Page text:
The U.S. Supreme Court today heard oral arguments via telephone in two related cases, Little Sisters of the Poor v. Pennsylvania and Trump v. Pennsylvania, which involve yet more legal drama in the almost 10-year battle over whether a group of nuns must provide contraceptives, including possible abortifacients, to their employees via employer-provided health plans. A transcript of the arguments is also available.
The Little Sisters of the Poor have become a well-recognized symbol of (as well as a litigant in) the “endless war” between religious freedom and government encroachments dealing with abortion and contraception. In this case, the flashpoint involves an Obama-era Department of Health and Human Services regulation (HHS mandate) created in the aftermath of the passage of the Affordable Care Act, aka Obamacare, in 2010, and the Trump Administration’s efforts to correct the conscience issues which threatened the very existence of nonprofit religious entities who objected to that mandate.
Of course, the Little Sisters were not the only ones who sued the federal government over the HHS mandate. The Hobby Lobby case from 2014 decided the question whether for-profit companies run by a small group of owners, like Hobby Lobby’s Green family, were entitled to claim and receive a religious exemption from the mandate’s requirements. The Supreme Court decided they were. The Little Sisters of the Poor, on the other hand, were among dozens of nonprofit religious entities whose claims went to court after the Hobby Lobby decision and dealt with a different but equally troublesome provision of the mandate over how to obtain a religious exemption if the organization was something other than a church.
In the first round of litigation, the Little Sisters opposed the Obama-era mandate’s requirement that they in effect be complicit in immorality via the legal steps the law required them to follow in order to obtain an accommodation of their religious conscience. That ended with an unusual Supreme Court decision that voided the negative court decisions against the Little Sisters without actually deciding anything of a permanent nature.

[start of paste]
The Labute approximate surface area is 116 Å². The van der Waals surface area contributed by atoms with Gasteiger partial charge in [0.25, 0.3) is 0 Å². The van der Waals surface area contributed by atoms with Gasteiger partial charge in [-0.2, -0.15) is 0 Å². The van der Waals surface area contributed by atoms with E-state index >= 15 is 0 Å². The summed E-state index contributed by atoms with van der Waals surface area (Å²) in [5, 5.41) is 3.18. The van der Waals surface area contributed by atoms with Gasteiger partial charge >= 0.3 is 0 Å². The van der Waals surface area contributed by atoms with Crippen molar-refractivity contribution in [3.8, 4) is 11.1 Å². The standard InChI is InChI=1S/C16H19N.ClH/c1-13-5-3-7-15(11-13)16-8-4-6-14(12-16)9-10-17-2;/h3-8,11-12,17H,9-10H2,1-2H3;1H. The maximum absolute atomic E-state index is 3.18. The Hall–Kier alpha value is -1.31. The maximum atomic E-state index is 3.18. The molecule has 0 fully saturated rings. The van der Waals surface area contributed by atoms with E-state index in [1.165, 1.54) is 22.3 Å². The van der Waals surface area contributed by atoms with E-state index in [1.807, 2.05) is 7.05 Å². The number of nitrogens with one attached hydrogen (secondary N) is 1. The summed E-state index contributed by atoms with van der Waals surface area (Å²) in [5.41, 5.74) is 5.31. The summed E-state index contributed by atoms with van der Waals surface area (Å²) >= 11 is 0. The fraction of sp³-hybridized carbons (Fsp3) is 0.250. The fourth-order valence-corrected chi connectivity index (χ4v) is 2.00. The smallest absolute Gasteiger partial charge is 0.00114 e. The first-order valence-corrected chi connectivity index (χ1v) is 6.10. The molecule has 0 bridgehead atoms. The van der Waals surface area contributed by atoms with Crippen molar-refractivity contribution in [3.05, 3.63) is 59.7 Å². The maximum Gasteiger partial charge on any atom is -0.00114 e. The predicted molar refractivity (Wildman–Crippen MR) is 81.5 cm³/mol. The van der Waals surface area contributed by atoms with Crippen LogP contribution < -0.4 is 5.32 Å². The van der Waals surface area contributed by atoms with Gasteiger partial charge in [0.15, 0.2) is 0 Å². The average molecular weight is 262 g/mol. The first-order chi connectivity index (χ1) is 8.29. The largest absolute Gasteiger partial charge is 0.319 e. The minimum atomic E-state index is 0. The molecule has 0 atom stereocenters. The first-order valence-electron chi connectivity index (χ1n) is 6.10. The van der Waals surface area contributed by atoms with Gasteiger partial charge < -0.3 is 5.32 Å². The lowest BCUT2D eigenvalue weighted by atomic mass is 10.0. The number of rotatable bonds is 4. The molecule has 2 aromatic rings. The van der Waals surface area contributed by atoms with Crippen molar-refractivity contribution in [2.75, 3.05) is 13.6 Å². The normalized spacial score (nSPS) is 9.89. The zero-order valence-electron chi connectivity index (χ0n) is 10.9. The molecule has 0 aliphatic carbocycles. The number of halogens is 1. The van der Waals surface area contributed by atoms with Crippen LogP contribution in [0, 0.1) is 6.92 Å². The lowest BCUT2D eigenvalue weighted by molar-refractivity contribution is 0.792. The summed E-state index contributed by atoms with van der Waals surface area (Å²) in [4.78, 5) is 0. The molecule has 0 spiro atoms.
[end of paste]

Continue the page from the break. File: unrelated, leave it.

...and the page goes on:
But today the nuns supported the Trump Administration’s 2017 attempt to rectify that original overreach by having the Department of Health and Human Services issue new, broader religious exemption regulations.
Pennsylvania and New Jersey were among a number of blue states around the country that immediately sued to block the implementation of the 2017 conscience rules and were successful in obtaining a nationwide injunction against the rules going into effect. The Pennsylvania and New Jersey cases were paired together for argument at the Supreme Court today.
Because of the COVID-19 pandemic, the Supreme Court heard the parties’ arguments by telephone, which – beginning this week – were available in real time to anyone who wanted to listen in. In the past, recordings of the arguments were released shortly after the arguments.
The use of the telephone created obvious changes in the way the Supreme Court normally conducts oral arguments. Rather than justices constantly interrupting each other and the lawyers trying to answer questions, Chief Justice John Roberts called upon each justice in turn to ask a few questions of the attorneys without interruption. The orderly flow of the questions and responses made for easier listening and gave the lawyers a better opportunity to develop their arguments for the justices.
The Becket Fund for Religious Liberty has represented the Little Sisters throughout this litigation. Mark Rienzi, Becket’s President, issued this statement about this case:
“The Court has ruled in the Little Sister’s favor twice before, recognizing what was obvious from the very beginning—that the federal government doesn’t need nuns to help it distribute contraceptives and that forcing them to participate is plainly unconstitutional. We hope that the Supreme Court ends this litigation once and for all.”
A decision is expected next month.
Photo from Becket Law